CHICAGO — Across the board, from retailers and consultants to food suppliers and consumers, safety is the top priority when it comes to rebooting c-store foodservice.
“Your messaging must embody food safety,” says Jonathan Raduns, CEO of consultancy Merchandise Food LLC, Cherry Hill, N.J. “Whether that’s through cleanliness or how an item is packaged or served, you have to align with people’s expectations and communicate that ‘no one has touched this.’”
The numbers speak for themselves: Nearly half (46%) of consumers said that improved cleanliness and sanitization is the top change they hope c-stores make in the face of future potential waves of COVID-19—more than any other factor, according to Intouch Insight’s 2020 C-Store Consumer Habits Survey. Additionally, more than a third (39%) of consumers said that seeing covers around prepared foods and plexiglass guards for employees would be extremely important to their comfort levels while shopping in c-stores.
“Reassuring and demonstrating to guests that cleanliness and safety is the priority will continue to be a focus for c-store operators,” says Brian Ferguson, vice president and chief merchant for Pilot Co., Knoxville, Tenn.
Cleanliness also gives customers a sense of confidence. It tells them that the food they’re buying and the store they’re buying from are safe, says Cameron Watt, CEO of Intouch Insight, Ottawa, Ontario. Sixty percent of consumers said that total store cleanliness is extremely important in their decision to purchase prepared foods from c-stores, higher than any other reason, according to Intouch Insight.
“If I see an employee cleaning the PIN pad after the person who checked out before me, I immediately feel safer,” Watt says. “And if I don’t, I’m going, ‘Oh crap, I have to touch that next.’ ”
The No. 1 change I hope to see c-stores make in the face of future potential waves of COVID-19 is …*
Extremely important when it comes to purchasing prepared food items in convenience stores …
*Numbers may not add up to 100 due to rounding
Source: Intouch Insight 2020 C-Store Consumer Habits Survey
Since mid-March, many operators nationwide have halted self-serve food and beverages and implemented new cleaning procedures. But with many states now in the latter stages of ending lockdowns and some operators even reopening self-service, food safety has become even more critical.
“Everyone is scared; everyone is anxious of the unknown,” says Marty Glick, vice president of sales for c-store distributor Harold Levinson Associates LLC, Farmingdale, N.Y. “If every touch point has employees walking around all day cleaning, that gives customers confidence in the program.”
7-Eleven, Irving, Texas, has led the charge with safety initiatives since early waves of the coronavirus, including increasing its standards and procedures for hygiene, hand-washing, sanitization, food preparation and frequency of cleaning high-touch surfaces. More recently, all 7-Eleven employees have been encouraged to wear masks and gloves when serving customers, and customers also have access to disposable gloves, tissues and sanitizer stations, says Chris Tanco, executive vice president and chief operating officer for 7-Eleven.
“As we navigate the changes resulting from COVID-19, we know customers need the convenience of grab-and-go food items, and they want confidence that products are packed in a safe and clean environment,” Tanco says.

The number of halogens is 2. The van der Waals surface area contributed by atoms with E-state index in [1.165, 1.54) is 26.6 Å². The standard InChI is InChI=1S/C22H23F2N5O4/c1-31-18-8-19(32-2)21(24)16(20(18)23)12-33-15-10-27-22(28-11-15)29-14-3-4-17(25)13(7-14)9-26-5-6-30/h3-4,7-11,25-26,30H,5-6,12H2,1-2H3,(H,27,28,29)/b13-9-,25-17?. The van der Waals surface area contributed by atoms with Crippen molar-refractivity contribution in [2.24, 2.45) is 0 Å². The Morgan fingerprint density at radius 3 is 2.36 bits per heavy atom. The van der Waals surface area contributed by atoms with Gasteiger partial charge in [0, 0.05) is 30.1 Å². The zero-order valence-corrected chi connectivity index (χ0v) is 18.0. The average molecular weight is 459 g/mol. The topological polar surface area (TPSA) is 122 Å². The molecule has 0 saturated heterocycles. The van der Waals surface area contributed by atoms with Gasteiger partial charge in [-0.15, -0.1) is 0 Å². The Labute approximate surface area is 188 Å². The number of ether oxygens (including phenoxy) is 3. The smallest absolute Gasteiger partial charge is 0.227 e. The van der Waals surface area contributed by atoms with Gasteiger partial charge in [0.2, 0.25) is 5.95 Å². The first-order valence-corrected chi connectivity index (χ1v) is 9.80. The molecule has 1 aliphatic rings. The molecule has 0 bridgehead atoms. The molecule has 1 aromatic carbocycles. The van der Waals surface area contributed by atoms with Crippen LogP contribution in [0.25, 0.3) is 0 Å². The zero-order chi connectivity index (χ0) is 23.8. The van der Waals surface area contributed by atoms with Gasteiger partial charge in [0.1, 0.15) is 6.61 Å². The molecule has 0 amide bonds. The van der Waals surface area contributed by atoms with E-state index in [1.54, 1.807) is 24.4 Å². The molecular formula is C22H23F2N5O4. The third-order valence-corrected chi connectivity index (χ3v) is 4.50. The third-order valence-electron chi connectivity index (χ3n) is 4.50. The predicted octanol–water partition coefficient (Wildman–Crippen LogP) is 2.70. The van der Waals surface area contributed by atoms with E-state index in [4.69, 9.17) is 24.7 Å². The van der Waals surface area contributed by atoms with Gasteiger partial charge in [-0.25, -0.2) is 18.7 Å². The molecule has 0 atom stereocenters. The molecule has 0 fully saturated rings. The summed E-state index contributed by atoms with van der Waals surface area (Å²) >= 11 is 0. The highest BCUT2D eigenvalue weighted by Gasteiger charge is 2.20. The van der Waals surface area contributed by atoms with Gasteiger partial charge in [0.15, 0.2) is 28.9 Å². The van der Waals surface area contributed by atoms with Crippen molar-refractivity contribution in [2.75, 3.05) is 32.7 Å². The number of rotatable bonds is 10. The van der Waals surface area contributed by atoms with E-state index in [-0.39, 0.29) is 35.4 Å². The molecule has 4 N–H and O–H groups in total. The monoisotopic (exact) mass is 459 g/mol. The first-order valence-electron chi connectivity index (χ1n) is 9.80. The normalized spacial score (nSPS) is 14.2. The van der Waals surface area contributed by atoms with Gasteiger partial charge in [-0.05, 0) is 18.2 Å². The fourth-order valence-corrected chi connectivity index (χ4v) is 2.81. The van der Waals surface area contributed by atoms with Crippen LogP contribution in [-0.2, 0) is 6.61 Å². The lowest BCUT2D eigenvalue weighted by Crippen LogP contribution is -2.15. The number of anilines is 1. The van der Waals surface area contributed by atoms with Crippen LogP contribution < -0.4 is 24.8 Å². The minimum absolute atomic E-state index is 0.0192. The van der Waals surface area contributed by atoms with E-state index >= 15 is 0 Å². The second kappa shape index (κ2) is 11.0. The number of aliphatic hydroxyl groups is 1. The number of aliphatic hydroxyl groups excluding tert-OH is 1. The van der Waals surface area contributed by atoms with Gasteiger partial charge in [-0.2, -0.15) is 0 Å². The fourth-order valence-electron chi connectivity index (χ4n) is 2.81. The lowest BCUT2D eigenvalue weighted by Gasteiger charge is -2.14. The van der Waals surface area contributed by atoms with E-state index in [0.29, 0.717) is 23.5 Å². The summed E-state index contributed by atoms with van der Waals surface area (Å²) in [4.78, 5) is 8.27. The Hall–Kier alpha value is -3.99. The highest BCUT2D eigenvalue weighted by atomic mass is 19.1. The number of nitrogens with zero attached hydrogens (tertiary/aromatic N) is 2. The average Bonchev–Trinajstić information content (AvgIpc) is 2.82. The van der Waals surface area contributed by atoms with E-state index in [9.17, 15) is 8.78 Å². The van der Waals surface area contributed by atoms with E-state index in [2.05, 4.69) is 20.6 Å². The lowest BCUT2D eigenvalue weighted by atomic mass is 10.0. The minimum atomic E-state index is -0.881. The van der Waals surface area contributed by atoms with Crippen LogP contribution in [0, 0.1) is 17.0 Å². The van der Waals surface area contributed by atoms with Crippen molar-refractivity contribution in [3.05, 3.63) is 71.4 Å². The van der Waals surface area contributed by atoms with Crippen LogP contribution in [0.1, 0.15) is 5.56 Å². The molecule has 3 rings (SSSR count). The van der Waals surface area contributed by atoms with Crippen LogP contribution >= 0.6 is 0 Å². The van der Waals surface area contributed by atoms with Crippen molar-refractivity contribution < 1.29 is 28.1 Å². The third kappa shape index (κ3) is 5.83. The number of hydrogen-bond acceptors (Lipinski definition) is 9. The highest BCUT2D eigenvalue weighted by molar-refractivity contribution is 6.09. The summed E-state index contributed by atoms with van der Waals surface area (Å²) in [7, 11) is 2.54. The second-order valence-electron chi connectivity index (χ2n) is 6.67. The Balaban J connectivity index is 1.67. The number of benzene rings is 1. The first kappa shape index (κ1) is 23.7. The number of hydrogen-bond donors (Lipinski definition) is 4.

To increase consumer confidence, the largest North American c-store chain has also designed security stickers for hot food, grill, entree and fresh bakery items. “Stickers are a small but effective way to remind customers that they don’t have to trade safety for convenience when they shop,” Tanco says.
“Foodservice-focused c-store retailers that don’t provide these conveniences risk being left behind.”
Maverik either moved self-serve operations to clerk serve, or, in some cases, removed the option entirely at the start of the pandemic. More recently, the chain has halted its made-to-order program and has placed all self-serve hot foods in warmers and individually wrapped them for sale. Since Maverik has an open kitchen concept, it is currently installing sneeze guards and 6-foot barriers where orders are placed so customers are not huddled around where the food is made. The company is also “doubling down” on sanitization practices and has required all employees to wear masks and gloves and even tell sick customers to stay outside, says Kyle Lore, corporate executive chef for Maverik, Salt Lake City.
“We have messaging in the store—from the front door all the way through the inside— that if you have symptoms, don't come in,” he says.
While protective initiatives had generally led to positive consumer experiences in convenience stores during the pandemic, there’s still plenty of work to be done regarding safety and cleanliness. When asked to rate the safety level of the c-store most recently visited compared to other retailers on a scale from 1 to 10, the average mystery shop score was 7.5, according to Intouch Insight’s 2020 Mystery Shop Study.
These safety ratings imply that although many c-store operators understand that new safety standards will be required in a post-pandemic world, these protocols are not yet consistent across the industry, says Watt.
“You don’t want to be the one playing catch-up,” he says. “You want to know what people are expecting, and you need to get out in front of it.”
Although food safety demands will not dwindle anytime soon, c-store operators still must produce quality and craveable foodservice—the things that made their programs successful in the first place—to continually drive customer loyalty, says Donna Hood Crecca, principal for CSP sister research firm, Technomic, Chicago.
“Operators will have to double down on food safety,” she says. “But the consumer demand for fresh, quality, craveable and affordable foodservice items has not wavered.”
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